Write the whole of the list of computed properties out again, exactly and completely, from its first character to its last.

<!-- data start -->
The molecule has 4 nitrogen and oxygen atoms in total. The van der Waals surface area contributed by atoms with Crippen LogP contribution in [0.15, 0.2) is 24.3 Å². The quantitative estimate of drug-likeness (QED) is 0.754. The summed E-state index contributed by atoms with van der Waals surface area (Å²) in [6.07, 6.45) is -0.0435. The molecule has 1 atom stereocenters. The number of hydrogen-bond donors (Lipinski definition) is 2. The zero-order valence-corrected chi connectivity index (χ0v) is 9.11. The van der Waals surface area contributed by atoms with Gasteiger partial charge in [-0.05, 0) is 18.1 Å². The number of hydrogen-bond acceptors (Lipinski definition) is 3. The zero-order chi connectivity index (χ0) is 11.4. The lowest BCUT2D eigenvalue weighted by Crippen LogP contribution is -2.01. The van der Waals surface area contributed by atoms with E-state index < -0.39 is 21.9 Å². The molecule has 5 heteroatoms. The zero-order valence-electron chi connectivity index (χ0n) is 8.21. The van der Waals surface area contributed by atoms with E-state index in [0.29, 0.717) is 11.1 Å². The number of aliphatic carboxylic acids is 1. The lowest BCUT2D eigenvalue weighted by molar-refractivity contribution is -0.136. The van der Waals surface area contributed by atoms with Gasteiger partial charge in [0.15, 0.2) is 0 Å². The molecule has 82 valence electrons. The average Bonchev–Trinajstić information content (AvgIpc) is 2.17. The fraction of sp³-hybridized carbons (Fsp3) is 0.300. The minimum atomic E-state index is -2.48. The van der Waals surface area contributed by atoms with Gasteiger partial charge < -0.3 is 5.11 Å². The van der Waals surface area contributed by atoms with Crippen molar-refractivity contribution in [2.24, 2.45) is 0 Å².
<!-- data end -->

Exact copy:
The molecule has 4 nitrogen and oxygen atoms in total. The van der Waals surface area contributed by atoms with Crippen LogP contribution in [0.15, 0.2) is 24.3 Å². The quantitative estimate of drug-likeness (QED) is 0.754. The summed E-state index contributed by atoms with van der Waals surface area (Å²) in [6.07, 6.45) is -0.0435. The molecule has 1 atom stereocenters. The number of hydrogen-bond donors (Lipinski definition) is 2. The zero-order valence-corrected chi connectivity index (χ0v) is 9.11. The van der Waals surface area contributed by atoms with Gasteiger partial charge in [-0.05, 0) is 18.1 Å². The number of hydrogen-bond acceptors (Lipinski definition) is 3. The zero-order chi connectivity index (χ0) is 11.4. The lowest BCUT2D eigenvalue weighted by Crippen LogP contribution is -2.01. The van der Waals surface area contributed by atoms with E-state index < -0.39 is 21.9 Å². The molecule has 5 heteroatoms. The zero-order valence-electron chi connectivity index (χ0n) is 8.21. The van der Waals surface area contributed by atoms with E-state index in [0.29, 0.717) is 11.1 Å². The number of aliphatic carboxylic acids is 1. The lowest BCUT2D eigenvalue weighted by molar-refractivity contribution is -0.136. The van der Waals surface area contributed by atoms with Gasteiger partial charge in [0.15, 0.2) is 0 Å². The molecule has 82 valence electrons. The average Bonchev–Trinajstić information content (AvgIpc) is 2.17. The fraction of sp³-hybridized carbons (Fsp3) is 0.300. The minimum atomic E-state index is -2.48. The van der Waals surface area contributed by atoms with Gasteiger partial charge < -0.3 is 5.11 Å². The van der Waals surface area contributed by atoms with Crippen molar-refractivity contribution in [2.24, 2.45) is 0 Å².